My Bloody Valentine (1981)
Cast: Paul Kelman, Lori Hallier, Neil Affleck
Director: George Mihalka
Nutshell: Typical slasher template elevated by memorable imagery and effectively creepy mood and atmosphere.
“strangely compelling… photography and stuntwork are excellent as the murderer stalks” Creature Features
“intense but typical” Splatter Movies
“one of the uglier Halloween inspired slasher movies” Blockbuster Video
“another gory Friday the 13th clone” Maltin’s
Very few slasher films have aged well with time and My Bloody Valentine stands apart as a film that actually appears better than it did when it appeared back in the early 80s as just another conveyor belt Friday the 13th/Halloween rip off. Producers were falling over each other trying to secure the rights to any particular “Day” of the year. With Halloween and Friday, the 13th setting the trend, there was a race to secure Father’s Day, Mother’s Day, Graduation Day, Happy Birthday to Me and their kind raced with one another for a quick bite of the box office pie while slasher movies remained profitable. In the early 80’s they were the perfect thing; low cost, fast profit trouble free. Paramount had picked up Friday the 13th and had scored a massive hit worldwide following on the heels of Halloween which had already established itself as the most successful independent film of all time. My Bloody Valentine’s director and crew were told in no uncertain terms that they had a deadline to meet which was of course Valentine’s Day.
They did make it to theatres in time and I happened to be lining up on the opening weekend in Boston, rather excited about this new slasher entry having drooled over the deliciously gruesome pictures printed in Fangoria’s current issue. Sadly, as with Friday the 13th 2, My Bloody Valentine was butchered by the censors who demanded a whopping 9 minutes worth of cuts to each of the death scenes featured in the film. 9 seconds is bad enough but 9 minutes taken from a horror film of this nature is a kiss of death.
I have to admit feeling a little underwhelmed when watching My Bloody Valentine initially finding the film rather uneven. 30 odd years later watching the quite gorgeous looking Blu Ray released by Lionsgate, the film has never looked better. As a slasher film it has pretty much all the prerequisite elements of a “typical” slasher film template but it does differ in that the victims are not teenagers but more in their 20s and above. Secondly the setting is unique with the mines and its tunnels as a perfect backdrop for a slasher on the prowl. After all these years I still believe the film is uneven to some extent with the first half being by far the stronger of the two. The menacing figure of the miner wearing his gas mask and carrying a rusted pick axe slowly prowling the dark alleys is classic slasher movie imagery. The kills which had been so horribly abbreviated by the censors now have most of their glory restored as Lionsgate have reinserted the offending sequences and they are quite wondrous to behold.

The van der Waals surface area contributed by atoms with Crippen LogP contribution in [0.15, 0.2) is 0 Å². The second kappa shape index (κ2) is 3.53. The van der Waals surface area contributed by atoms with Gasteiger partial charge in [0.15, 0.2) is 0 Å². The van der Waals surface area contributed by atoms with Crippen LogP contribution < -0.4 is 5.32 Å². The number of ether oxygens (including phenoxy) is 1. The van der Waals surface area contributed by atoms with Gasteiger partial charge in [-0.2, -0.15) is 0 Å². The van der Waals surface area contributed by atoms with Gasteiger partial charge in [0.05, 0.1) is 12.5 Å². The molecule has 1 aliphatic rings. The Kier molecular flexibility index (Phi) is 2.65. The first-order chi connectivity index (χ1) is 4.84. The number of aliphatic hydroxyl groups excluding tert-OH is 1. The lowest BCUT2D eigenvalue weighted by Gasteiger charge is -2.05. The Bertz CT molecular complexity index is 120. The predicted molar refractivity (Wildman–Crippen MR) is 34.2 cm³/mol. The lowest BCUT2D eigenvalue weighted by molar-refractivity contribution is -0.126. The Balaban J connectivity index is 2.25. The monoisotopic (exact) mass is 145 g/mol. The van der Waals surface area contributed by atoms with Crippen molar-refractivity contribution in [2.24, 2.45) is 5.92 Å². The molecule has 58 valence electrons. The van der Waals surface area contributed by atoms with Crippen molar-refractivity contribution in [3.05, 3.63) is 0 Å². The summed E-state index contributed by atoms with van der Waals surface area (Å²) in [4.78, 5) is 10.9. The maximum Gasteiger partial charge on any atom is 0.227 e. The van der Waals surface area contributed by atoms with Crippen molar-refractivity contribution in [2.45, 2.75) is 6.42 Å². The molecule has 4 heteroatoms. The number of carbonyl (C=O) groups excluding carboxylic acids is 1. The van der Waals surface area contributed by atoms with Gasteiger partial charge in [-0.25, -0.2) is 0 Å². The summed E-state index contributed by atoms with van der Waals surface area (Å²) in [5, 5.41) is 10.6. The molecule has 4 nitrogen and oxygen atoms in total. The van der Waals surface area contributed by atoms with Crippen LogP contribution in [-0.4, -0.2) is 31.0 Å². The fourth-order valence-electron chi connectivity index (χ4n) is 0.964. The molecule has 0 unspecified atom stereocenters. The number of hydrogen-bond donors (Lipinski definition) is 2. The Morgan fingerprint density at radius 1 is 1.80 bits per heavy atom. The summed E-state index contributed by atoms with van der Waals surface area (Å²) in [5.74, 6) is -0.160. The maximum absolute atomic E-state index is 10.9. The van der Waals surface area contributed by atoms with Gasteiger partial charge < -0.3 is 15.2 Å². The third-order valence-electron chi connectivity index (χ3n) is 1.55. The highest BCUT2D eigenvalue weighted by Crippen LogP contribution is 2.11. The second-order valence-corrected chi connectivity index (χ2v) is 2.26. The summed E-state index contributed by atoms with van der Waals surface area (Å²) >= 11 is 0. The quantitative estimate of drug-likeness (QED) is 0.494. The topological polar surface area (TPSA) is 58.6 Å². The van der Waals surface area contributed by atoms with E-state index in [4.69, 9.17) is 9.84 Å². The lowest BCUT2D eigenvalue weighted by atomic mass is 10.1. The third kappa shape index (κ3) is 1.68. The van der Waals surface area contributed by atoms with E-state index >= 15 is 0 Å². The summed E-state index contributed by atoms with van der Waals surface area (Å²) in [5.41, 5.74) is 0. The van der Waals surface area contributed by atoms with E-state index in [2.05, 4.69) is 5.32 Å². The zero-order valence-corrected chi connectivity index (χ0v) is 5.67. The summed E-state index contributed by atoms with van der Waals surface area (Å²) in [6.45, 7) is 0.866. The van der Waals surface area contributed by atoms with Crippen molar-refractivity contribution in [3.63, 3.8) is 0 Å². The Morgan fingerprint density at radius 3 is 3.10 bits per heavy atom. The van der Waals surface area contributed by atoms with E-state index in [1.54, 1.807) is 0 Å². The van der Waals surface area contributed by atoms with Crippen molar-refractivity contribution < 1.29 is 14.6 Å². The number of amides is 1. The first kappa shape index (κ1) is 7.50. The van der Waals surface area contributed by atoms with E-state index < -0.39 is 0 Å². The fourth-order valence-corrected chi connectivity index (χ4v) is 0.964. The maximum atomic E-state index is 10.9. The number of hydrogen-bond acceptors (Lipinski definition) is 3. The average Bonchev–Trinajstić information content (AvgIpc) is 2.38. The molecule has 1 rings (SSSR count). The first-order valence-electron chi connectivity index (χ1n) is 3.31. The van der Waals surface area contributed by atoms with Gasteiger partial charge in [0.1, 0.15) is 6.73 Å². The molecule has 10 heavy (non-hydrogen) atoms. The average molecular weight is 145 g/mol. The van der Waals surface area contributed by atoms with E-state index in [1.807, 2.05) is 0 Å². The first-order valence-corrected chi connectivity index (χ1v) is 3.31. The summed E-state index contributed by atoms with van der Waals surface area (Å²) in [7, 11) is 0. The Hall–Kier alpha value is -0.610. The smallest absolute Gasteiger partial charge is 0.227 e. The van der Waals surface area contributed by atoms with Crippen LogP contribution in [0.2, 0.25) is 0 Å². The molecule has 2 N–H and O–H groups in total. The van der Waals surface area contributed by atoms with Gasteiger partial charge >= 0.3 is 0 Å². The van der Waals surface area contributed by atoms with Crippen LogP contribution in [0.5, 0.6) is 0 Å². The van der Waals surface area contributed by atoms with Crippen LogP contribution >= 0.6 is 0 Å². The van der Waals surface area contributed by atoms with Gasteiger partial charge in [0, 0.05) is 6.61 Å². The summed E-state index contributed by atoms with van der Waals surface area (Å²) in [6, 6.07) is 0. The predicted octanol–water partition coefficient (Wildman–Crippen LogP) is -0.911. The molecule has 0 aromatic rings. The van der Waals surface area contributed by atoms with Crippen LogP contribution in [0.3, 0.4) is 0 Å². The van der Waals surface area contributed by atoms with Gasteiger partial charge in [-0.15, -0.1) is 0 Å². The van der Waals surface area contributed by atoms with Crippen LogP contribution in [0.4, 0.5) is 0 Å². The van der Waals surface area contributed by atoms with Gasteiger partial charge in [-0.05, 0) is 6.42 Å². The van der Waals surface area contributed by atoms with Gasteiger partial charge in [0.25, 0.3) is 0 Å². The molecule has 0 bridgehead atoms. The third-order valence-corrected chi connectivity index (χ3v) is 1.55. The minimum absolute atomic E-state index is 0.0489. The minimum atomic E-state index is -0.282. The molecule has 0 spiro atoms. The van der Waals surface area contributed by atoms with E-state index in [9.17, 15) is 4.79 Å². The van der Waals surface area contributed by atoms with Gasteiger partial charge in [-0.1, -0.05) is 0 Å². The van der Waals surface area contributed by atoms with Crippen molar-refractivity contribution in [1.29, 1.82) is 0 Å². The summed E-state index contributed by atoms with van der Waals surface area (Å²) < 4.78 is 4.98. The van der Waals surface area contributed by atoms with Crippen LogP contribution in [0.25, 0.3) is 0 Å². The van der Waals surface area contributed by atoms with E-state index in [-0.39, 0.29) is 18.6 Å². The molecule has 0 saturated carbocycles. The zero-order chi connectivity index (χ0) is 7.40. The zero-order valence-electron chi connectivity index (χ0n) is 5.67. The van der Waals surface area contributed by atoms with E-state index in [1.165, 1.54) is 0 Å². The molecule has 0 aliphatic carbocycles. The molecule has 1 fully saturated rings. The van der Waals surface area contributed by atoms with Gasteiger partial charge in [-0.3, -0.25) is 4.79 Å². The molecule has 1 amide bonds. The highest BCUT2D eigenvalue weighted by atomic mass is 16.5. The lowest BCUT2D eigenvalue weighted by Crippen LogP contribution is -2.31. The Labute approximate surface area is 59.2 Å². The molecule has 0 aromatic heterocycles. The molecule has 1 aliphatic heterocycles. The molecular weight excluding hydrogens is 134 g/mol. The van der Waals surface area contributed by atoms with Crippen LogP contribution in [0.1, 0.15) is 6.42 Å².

The film builds takes a leaf from the Grimsdyke episode from Tales from the Crypt in the best way possible and My Bloody Valentine manages to set a tone of brooding menace and dread. The killers silhouette cuts a memorably terrifying figure and his amplified breathing through his gas mask is in the finest Michael Myers tradition.
For a slasher film, it is quite Beautifully shot and these qualities manage to lift it well above most similar films that were being churned out weekly during the early 80s. For just another quick Halloween cash-in, this film has more craft and artistry than most of the others. The gore effects are largely excellent and the acting better than usual for the genre.
The plot (!) is the typical 80’s horror where an incident/accident/prank in which the geekish, loner type usually gets “killed” only to return several years later on the anniversary of the very event to wreak the most horrendous revenge. Well in this case there is a tragic accident in a mine on St. Valentine’s day which kills several miners. The disaster occurred while supervisors abandoned their posts to attend the festivities at the town’s annual Valentine’s Day dance. The one survivor from the accident, Harry Warden was confined to a mental institution (for potential slashers) after his terrible ordeal. However, on the anniversary of the Valentine’s Day dance, Harry returned for his grisly revenge. 19 years on memories have faded and the town’s people are once again about to stage a Valentine’s Day dance, the first since Harry Warden’s return. Could it be that Harry might make another party-pooping appearance before the night is over?
My Bloody Valentine follows the typical slasher movie template with even a “Crazy Ralph” like character in the local bar who warns the kids not to make light of the legend of Harry Warden. Where it triumphs is on the beautiful camerawork, the moody lighting and the prowling sequences that are genuinely unsettling. The film is now more enjoyable than it was upon initial release because almost all the wonderful death scenes have been restored to their original glory.
My Bloody Valentine is pretty standard early 80s slasher fare yet there are elements to the production that elevate it head and shoulders above most Halloween and Friday the 13th pretenders. A surprisingly enjoyable slasher film and one that has endured better than most. The film also has arguably one of the greatest slasher movie posters of all time and is rightfully a Valentine’s Day tradition in many an anti-Valentine’s Day reactionaries home, including mine.